Our Scholastic Awards alumni are an incredibly talented and diverse network. While many may not realize it, we follow their paths long after they received their Awards. Every month we highlight a Scholastic Art & Writing Awards alumnus who continues to approach their work and day-to-day life with the creative passion that was recognized when they first received their Scholastic Awards.
With a new year, we have a new Alumni Story! Nicole Tschampel received her Scholastic Award for a book of prints she made while attending high school in Columbus, Ohio. Now a working artist and educator. Check out the interview below to hear about Nicole’s current and upcoming projects, how she balances being an artist and an educator, and what educators inspired her!
Scholastic Art & Writing Awards: Tell us about receiving your Scholastic Award. What work did you submit?
Nicole Tschampel: I attended an Arts & Academic charter high school in Columbus, Ohio where I was fortunate to be surrounded by educators who knew about the Scholastic Awards. Over the course of my four years I submitted dozens of pieces – the process was considered part of our educational experience.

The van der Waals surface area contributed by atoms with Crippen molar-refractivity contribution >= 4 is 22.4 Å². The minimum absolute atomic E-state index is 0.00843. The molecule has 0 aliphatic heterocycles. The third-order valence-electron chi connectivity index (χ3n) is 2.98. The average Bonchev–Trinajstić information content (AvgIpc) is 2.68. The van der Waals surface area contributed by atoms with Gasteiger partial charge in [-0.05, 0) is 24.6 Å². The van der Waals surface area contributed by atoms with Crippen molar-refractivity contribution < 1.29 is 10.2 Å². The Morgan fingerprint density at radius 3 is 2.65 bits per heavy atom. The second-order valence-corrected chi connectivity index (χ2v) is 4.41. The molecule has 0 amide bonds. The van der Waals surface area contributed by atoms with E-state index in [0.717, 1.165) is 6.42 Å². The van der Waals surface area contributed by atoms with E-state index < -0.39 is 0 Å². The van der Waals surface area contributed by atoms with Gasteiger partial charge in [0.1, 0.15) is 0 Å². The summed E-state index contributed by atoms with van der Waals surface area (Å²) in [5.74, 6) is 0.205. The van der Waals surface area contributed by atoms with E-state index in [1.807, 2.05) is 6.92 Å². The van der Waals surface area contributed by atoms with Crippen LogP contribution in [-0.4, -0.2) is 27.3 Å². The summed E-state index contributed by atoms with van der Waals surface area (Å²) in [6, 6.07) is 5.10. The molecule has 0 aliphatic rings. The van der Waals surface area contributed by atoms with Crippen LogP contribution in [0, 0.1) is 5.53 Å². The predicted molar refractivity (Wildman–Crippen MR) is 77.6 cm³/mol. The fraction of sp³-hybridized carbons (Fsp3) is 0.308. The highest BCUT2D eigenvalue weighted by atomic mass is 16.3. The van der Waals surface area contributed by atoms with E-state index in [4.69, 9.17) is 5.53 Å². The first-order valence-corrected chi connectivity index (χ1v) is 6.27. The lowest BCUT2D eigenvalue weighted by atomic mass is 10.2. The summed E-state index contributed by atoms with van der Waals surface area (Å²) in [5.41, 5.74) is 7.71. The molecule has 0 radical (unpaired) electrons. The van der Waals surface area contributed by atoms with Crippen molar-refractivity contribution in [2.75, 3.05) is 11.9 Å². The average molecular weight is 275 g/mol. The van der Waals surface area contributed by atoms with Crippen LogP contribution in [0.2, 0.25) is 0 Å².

I was awarded a gold key for s piece that was an 18” x 24” book made out of prints of cocoons. My high school had a printmaking facility and I found the methodical aspects of printmaking to be very meditative. The book was bound with very substantial handmade paper. My parents let me take over their garage with my papermaking projects! I was never taught how to make paper so mine was absurdly thick and took days to dry.
When I received the award I didn’t truly understand its significance. Comprehension so often comes in hindsight. I remember my teachers excitement and attending the award ceremony in Washington DC with my parents — the ceremony itself was on the stage of the Kennedy Center and that was particularly meaningful for them. I remember the quality of the light outside after the ceremony as we stood on a terrace off the Center. I remember an overwhelming sense that creating art was valued and significant.
SAWA: Do you still have your Gold Key pin?
NT: My parents have both the pin AND the piece!! The book is still in the original shipping box in their basement!
SAWA: What made you decide to pursue a career as an educator?
NT: I grew up in a household that valued both education and the arts. My parents sacrificed to make sure that my brother and I attended excellent schools and were very engaged with our day-to-day activities. They took us to museums, my mother often drew with me as a child, my father helped me build all sorts of things, and we routinely went to the library.
My parents are curious and inquisitive and I am acutely aware of how that continues to influence my priorities and decision-making. I love to explore and meet new people. I enjoy zealous conversations and learning new skills. Teaching seemed like a natural trajectory.
SAWA: Is there a teacher you had growing up who inspired you?